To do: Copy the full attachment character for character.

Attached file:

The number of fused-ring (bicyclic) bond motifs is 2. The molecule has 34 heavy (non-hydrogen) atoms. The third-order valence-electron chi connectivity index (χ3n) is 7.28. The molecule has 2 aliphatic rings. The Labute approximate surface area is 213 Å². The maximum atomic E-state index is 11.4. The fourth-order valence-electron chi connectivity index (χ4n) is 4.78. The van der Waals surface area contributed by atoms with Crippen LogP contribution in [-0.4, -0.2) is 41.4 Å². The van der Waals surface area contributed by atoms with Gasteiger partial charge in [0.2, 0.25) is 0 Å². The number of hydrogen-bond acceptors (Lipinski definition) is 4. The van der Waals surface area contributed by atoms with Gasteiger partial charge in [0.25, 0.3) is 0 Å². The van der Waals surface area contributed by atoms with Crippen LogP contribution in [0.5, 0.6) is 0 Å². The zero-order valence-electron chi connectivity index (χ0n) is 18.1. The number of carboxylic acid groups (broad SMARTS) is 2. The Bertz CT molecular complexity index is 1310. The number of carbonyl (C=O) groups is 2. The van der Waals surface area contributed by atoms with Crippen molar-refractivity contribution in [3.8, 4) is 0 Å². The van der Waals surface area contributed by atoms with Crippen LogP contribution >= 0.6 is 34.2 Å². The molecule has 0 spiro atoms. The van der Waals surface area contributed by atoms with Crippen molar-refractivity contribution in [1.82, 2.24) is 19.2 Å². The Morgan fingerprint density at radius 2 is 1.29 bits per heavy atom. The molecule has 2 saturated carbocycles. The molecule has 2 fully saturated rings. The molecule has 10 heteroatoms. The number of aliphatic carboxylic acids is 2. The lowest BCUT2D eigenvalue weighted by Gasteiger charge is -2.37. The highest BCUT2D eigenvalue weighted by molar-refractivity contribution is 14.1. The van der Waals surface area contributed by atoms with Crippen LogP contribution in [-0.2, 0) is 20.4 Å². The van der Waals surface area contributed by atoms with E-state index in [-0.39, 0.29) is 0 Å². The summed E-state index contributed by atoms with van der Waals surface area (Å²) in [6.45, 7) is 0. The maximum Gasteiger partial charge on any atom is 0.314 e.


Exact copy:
The number of fused-ring (bicyclic) bond motifs is 2. The molecule has 34 heavy (non-hydrogen) atoms. The third-order valence-electron chi connectivity index (χ3n) is 7.28. The molecule has 2 aliphatic rings. The Labute approximate surface area is 213 Å². The maximum atomic E-state index is 11.4. The fourth-order valence-electron chi connectivity index (χ4n) is 4.78. The van der Waals surface area contributed by atoms with Crippen LogP contribution in [-0.4, -0.2) is 41.4 Å². The van der Waals surface area contributed by atoms with Gasteiger partial charge in [0.2, 0.25) is 0 Å². The number of hydrogen-bond acceptors (Lipinski definition) is 4. The van der Waals surface area contributed by atoms with Gasteiger partial charge in [0.25, 0.3) is 0 Å². The van der Waals surface area contributed by atoms with Crippen LogP contribution in [0.5, 0.6) is 0 Å². The zero-order valence-electron chi connectivity index (χ0n) is 18.1. The number of carboxylic acid groups (broad SMARTS) is 2. The Bertz CT molecular complexity index is 1310. The number of carbonyl (C=O) groups is 2. The van der Waals surface area contributed by atoms with Crippen molar-refractivity contribution in [3.8, 4) is 0 Å². The van der Waals surface area contributed by atoms with Crippen LogP contribution >= 0.6 is 34.2 Å². The molecule has 0 spiro atoms. The van der Waals surface area contributed by atoms with Crippen molar-refractivity contribution in [1.82, 2.24) is 19.2 Å². The Morgan fingerprint density at radius 2 is 1.29 bits per heavy atom. The molecule has 2 saturated carbocycles. The molecule has 2 fully saturated rings. The molecule has 10 heteroatoms. The number of aliphatic carboxylic acids is 2. The lowest BCUT2D eigenvalue weighted by Gasteiger charge is -2.37. The highest BCUT2D eigenvalue weighted by molar-refractivity contribution is 14.1. The van der Waals surface area contributed by atoms with Crippen LogP contribution in [-0.2, 0) is 20.4 Å². The van der Waals surface area contributed by atoms with E-state index in [-0.39, 0.29) is 0 Å². The summed E-state index contributed by atoms with van der Waals surface area (Å²) in [6.45, 7) is 0. The maximum Gasteiger partial charge on any atom is 0.314 e.